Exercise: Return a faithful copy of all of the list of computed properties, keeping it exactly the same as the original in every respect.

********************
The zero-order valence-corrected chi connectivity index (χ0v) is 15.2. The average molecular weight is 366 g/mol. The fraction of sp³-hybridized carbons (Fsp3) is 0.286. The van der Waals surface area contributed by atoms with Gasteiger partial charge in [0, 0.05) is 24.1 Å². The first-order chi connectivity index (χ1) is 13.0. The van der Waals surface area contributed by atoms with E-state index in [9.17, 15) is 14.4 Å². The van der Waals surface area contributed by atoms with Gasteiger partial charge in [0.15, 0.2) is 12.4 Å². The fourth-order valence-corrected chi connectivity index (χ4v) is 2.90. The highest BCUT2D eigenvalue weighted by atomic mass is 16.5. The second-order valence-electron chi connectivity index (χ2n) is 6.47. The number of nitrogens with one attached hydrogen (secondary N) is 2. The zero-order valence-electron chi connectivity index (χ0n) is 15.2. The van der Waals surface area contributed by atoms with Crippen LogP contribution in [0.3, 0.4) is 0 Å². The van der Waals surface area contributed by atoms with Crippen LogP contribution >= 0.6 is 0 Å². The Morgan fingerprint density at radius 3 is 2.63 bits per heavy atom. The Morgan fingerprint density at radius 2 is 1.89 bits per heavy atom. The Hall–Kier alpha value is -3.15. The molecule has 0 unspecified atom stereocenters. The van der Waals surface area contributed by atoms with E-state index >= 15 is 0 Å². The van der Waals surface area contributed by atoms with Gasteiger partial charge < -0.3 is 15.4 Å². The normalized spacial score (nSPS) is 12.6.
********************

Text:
The zero-order valence-corrected chi connectivity index (χ0v) is 15.2. The average molecular weight is 366 g/mol. The fraction of sp³-hybridized carbons (Fsp3) is 0.286. The van der Waals surface area contributed by atoms with Gasteiger partial charge in [0, 0.05) is 24.1 Å². The first-order chi connectivity index (χ1) is 13.0. The van der Waals surface area contributed by atoms with E-state index in [9.17, 15) is 14.4 Å². The van der Waals surface area contributed by atoms with Gasteiger partial charge in [0.15, 0.2) is 12.4 Å². The fourth-order valence-corrected chi connectivity index (χ4v) is 2.90. The highest BCUT2D eigenvalue weighted by atomic mass is 16.5. The second-order valence-electron chi connectivity index (χ2n) is 6.47. The number of nitrogens with one attached hydrogen (secondary N) is 2. The zero-order valence-electron chi connectivity index (χ0n) is 15.2. The van der Waals surface area contributed by atoms with Crippen LogP contribution in [0.3, 0.4) is 0 Å². The van der Waals surface area contributed by atoms with Crippen LogP contribution >= 0.6 is 0 Å². The Morgan fingerprint density at radius 3 is 2.63 bits per heavy atom. The Morgan fingerprint density at radius 2 is 1.89 bits per heavy atom. The Hall–Kier alpha value is -3.15. The molecule has 0 unspecified atom stereocenters. The van der Waals surface area contributed by atoms with E-state index >= 15 is 0 Å². The van der Waals surface area contributed by atoms with Gasteiger partial charge < -0.3 is 15.4 Å². The normalized spacial score (nSPS) is 12.6.